When you think about it, Hollywood hasn’t made a whole lot of movies about the Supreme Court. In fact, there’s only one I can remember that actually ventured into the judges’ chambers and turned the Supremes into living, breathing characters. That’d be “First Monday in October,” a genial 1981 comedy in which Walter Matthau starred as a firebrand liberal justice who butts heads with a younger, staunchly conservative new appointee played by Jill Clayburgh.
One big plot twist in that movie was that a president had the temerity put a woman on the bench — like that could ever happen — but the joke turned out to be on the filmmakers. Just one month after the picture’s premiere, Ronald Reagan went ahead and made Sandra Day O’Connor the first real-life female Supreme Court justice.
But my point here is that for decades Hollywood has treated the Supreme Court with kid gloves. On those rare occasions when the institution does pop up in pop culture — in films like “The People vs. Larry Flynt” or “The Post” or TV shows like “West Wing”— it’s often kept at a distance, frequently off-camera, much in the way Hollywood used to pay its respects to the presidency, in pre-Watergate days, by only showing the back of a chief executive’s head.
There are exceptions, of course — like that episode of Shonda Rhimes’ “Scandal” when President Fritz Grant snuck into Associate Justice Verna Thornton’s hospital room and suffocated her with a pillow — but for the most part film and TV have done their bit to mythologize the Court, nurturing its image as a venerated, benign, godly institution, far above the muck of politics and ideological agendas.
I’m thinking maybe it’s time that changed.
In fact, Hollywood has been behind the curve on the Court for a long while. It’s true that for many years there were good reason to admire it — for much of our lifetimes the court has mostly expanded civil rights for Blacks, women and gay people. But as far back as Bush v. Gore in 2000, when the Court ordered Florida election officials to stop counting votes and anointed George W. the 43dr president (despite his losing the national popular vote by a half million ballots), the veneer was already starting to peel. And now, with the leak over its imminent ruling overturning Roe v. Wade — a 49-year precedent supported by 70 percent of the public in poll after poll — the Supreme Court is all but lifting its robes and flashing its ideology in America’s face.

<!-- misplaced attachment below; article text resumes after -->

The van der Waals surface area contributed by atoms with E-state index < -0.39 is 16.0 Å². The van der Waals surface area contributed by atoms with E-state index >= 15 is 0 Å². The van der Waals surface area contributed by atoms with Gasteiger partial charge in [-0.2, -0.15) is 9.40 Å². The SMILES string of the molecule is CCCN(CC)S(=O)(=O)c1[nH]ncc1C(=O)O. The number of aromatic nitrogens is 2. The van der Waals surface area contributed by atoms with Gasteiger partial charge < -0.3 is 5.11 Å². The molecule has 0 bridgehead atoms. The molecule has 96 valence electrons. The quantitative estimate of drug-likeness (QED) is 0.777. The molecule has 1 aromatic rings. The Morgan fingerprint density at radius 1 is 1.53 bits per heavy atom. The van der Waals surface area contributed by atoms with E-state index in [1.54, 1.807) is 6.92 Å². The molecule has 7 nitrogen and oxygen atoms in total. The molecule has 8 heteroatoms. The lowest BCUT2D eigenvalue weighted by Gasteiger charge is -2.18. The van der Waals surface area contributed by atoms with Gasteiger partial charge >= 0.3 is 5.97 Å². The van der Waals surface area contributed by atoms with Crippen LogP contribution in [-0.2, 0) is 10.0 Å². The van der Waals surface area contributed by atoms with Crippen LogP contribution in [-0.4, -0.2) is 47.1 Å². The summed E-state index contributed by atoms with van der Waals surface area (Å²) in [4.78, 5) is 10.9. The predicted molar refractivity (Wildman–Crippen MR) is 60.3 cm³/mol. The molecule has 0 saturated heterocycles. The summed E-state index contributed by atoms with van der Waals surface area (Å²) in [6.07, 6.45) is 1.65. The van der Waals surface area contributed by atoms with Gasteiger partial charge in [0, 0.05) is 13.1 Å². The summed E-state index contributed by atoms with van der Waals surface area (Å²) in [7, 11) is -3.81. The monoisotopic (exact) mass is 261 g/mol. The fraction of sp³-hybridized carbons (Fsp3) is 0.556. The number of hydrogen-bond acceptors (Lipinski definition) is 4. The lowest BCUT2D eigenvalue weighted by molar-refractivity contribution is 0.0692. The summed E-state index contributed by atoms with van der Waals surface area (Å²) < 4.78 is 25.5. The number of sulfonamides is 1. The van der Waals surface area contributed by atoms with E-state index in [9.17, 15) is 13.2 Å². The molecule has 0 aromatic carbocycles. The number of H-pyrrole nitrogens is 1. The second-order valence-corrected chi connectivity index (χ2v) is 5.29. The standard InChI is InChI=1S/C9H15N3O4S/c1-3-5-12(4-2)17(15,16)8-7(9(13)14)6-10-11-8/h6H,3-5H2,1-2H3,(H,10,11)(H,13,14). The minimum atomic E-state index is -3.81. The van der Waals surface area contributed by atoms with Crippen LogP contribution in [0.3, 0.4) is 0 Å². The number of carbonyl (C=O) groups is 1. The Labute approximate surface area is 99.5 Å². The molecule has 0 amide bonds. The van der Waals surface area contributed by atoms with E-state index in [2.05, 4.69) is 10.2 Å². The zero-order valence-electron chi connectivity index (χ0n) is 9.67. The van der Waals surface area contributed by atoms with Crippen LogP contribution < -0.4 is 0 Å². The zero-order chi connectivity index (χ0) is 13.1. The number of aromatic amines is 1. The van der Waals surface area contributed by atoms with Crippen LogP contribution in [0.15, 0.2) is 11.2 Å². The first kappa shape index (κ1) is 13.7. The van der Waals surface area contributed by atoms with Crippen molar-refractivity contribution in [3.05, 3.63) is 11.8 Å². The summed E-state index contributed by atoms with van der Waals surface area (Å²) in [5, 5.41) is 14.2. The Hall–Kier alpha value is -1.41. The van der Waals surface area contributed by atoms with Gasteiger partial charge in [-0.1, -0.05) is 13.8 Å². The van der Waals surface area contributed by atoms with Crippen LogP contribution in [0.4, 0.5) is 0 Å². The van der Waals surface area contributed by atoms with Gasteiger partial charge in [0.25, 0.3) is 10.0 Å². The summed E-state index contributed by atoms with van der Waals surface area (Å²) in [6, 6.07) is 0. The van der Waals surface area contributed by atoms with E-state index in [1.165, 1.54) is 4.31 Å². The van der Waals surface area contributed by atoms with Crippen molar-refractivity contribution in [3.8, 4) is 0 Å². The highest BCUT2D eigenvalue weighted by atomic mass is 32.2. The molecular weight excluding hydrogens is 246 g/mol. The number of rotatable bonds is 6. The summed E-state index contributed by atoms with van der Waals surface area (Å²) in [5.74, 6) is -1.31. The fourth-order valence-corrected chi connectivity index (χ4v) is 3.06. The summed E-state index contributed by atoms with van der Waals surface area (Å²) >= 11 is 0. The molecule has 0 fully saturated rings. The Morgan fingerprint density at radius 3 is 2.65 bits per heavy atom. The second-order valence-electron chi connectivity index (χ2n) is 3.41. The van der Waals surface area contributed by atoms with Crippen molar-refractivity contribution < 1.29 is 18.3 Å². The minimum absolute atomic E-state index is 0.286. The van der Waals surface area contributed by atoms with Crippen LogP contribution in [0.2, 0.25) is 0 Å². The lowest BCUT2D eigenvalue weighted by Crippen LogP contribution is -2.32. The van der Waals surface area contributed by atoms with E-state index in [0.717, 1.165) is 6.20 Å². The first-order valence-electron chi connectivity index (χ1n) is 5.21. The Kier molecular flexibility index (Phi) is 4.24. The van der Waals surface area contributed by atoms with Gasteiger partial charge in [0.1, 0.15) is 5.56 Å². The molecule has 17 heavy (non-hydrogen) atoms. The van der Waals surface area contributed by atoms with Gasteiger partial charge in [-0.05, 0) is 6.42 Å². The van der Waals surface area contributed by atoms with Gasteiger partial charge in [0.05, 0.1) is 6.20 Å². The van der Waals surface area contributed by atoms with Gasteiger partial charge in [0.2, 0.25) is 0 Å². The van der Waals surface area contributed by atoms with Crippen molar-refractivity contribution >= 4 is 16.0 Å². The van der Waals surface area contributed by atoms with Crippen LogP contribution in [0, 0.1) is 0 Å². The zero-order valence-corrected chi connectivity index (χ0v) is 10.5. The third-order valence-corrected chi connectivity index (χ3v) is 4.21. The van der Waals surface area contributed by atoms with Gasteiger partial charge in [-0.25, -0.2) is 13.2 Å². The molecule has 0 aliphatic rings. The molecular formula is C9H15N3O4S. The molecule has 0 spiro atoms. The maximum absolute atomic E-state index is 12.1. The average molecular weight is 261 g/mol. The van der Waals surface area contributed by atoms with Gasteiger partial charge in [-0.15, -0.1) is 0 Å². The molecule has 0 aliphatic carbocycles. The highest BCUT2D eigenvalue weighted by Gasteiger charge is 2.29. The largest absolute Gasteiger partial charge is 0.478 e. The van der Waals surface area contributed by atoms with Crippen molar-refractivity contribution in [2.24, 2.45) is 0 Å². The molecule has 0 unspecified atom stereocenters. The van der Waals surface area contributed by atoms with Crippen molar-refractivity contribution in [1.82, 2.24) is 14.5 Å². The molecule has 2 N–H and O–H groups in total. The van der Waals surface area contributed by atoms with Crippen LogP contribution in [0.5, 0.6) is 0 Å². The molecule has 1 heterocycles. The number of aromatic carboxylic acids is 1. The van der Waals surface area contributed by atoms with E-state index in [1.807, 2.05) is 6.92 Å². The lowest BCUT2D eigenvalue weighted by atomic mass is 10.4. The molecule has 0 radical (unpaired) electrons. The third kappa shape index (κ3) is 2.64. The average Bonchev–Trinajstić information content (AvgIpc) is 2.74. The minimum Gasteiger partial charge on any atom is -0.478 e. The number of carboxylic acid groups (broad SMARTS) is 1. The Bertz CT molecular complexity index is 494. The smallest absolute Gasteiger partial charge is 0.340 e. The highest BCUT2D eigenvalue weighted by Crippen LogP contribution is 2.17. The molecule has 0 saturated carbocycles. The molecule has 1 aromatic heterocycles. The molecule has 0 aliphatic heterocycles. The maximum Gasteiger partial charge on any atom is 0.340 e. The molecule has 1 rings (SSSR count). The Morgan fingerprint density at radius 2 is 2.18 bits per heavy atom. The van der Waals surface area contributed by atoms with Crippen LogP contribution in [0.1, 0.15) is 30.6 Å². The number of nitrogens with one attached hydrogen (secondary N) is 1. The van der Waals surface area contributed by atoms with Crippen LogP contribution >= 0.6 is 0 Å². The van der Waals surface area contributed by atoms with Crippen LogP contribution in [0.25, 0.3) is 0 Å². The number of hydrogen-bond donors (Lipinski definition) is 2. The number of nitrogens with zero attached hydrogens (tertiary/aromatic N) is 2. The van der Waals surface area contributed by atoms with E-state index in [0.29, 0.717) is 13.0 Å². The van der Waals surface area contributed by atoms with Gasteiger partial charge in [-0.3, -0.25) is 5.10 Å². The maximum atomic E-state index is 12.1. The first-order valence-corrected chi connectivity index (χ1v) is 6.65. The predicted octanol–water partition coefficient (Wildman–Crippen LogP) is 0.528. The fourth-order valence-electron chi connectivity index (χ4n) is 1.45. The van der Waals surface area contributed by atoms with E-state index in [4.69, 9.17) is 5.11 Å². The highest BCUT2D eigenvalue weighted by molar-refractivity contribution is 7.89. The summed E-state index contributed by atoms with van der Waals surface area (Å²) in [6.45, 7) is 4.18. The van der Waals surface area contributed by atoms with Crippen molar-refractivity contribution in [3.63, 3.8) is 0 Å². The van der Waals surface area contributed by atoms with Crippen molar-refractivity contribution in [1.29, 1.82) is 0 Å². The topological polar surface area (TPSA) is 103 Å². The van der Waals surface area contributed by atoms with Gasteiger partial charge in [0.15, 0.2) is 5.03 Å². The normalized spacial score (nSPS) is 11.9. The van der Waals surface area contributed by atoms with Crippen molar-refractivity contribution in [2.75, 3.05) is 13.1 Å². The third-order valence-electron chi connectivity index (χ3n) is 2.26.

So, Hollywood, maybe now is the time to consider a different, less different way of portraying the high court. You say you’re always looking for fresh new villains? Here’s nine of them (or at least six) with life-long appointments and terrifying, unspeakable superpowers.
How about saucy night-time soap set the hallways of the Supreme Court Building, filled with gorgeous, sex-crazed law clerks and their unscrupulous, back-stabbing bosses (you listening, Shonda?). Or maybe a wacky comedy a la “The Office” or “Parks & Rec,” with Steve Carell playing an idiot Chief Justice and Amy Poehler as his much-smarter assistant who’s always covering up what a moron he is. Or perhaps a dark, brooding conspiratorial thriller along the lines of “The Parallax View” or “The Manchurian Candidate”? A secret cabal of right-wing fanatics — let’s call them, oh, I dunno, The Federalist Society — take over the court, start disassembling civil liberties and plot to turn the United States into a misogynistic, neo-fascist cryptocracy.
On second thought, that last one might be a bit too scary. After all, you want to make it believable.